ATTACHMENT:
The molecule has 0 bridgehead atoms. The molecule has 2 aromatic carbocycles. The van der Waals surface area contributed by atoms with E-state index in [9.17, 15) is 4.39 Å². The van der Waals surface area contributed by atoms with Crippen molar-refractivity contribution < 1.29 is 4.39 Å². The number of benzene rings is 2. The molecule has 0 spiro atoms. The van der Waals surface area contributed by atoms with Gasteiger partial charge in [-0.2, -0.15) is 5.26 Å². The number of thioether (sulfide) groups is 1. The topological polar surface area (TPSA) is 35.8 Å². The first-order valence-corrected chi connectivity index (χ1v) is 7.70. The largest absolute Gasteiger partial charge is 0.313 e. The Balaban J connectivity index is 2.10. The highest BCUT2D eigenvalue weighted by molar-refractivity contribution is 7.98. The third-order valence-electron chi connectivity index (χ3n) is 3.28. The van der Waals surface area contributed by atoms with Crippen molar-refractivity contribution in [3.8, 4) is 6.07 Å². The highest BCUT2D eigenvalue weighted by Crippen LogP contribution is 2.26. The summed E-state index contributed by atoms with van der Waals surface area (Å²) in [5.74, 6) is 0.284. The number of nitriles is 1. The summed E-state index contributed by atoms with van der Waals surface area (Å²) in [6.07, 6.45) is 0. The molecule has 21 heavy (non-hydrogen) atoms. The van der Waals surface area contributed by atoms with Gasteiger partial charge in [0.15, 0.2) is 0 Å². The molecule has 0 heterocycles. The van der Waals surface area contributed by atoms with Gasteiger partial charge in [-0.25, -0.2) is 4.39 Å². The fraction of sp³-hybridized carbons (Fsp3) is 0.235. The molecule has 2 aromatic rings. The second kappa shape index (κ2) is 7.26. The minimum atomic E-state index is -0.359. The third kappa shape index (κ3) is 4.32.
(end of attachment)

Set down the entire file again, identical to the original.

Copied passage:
The molecule has 0 bridgehead atoms. The molecule has 2 aromatic carbocycles. The van der Waals surface area contributed by atoms with E-state index in [9.17, 15) is 4.39 Å². The van der Waals surface area contributed by atoms with Crippen molar-refractivity contribution < 1.29 is 4.39 Å². The number of benzene rings is 2. The molecule has 0 spiro atoms. The van der Waals surface area contributed by atoms with Gasteiger partial charge in [-0.2, -0.15) is 5.26 Å². The number of thioether (sulfide) groups is 1. The topological polar surface area (TPSA) is 35.8 Å². The first-order valence-corrected chi connectivity index (χ1v) is 7.70. The largest absolute Gasteiger partial charge is 0.313 e. The Balaban J connectivity index is 2.10. The highest BCUT2D eigenvalue weighted by molar-refractivity contribution is 7.98. The third-order valence-electron chi connectivity index (χ3n) is 3.28. The van der Waals surface area contributed by atoms with Crippen molar-refractivity contribution in [3.8, 4) is 6.07 Å². The highest BCUT2D eigenvalue weighted by Crippen LogP contribution is 2.26. The summed E-state index contributed by atoms with van der Waals surface area (Å²) in [5.74, 6) is 0.284. The number of nitriles is 1. The summed E-state index contributed by atoms with van der Waals surface area (Å²) in [6.07, 6.45) is 0. The molecule has 21 heavy (non-hydrogen) atoms. The van der Waals surface area contributed by atoms with Gasteiger partial charge in [0.15, 0.2) is 0 Å². The molecule has 0 heterocycles. The van der Waals surface area contributed by atoms with Gasteiger partial charge in [-0.25, -0.2) is 4.39 Å². The fraction of sp³-hybridized carbons (Fsp3) is 0.235. The molecule has 2 aromatic rings. The second kappa shape index (κ2) is 7.26. The minimum atomic E-state index is -0.359. The third kappa shape index (κ3) is 4.32.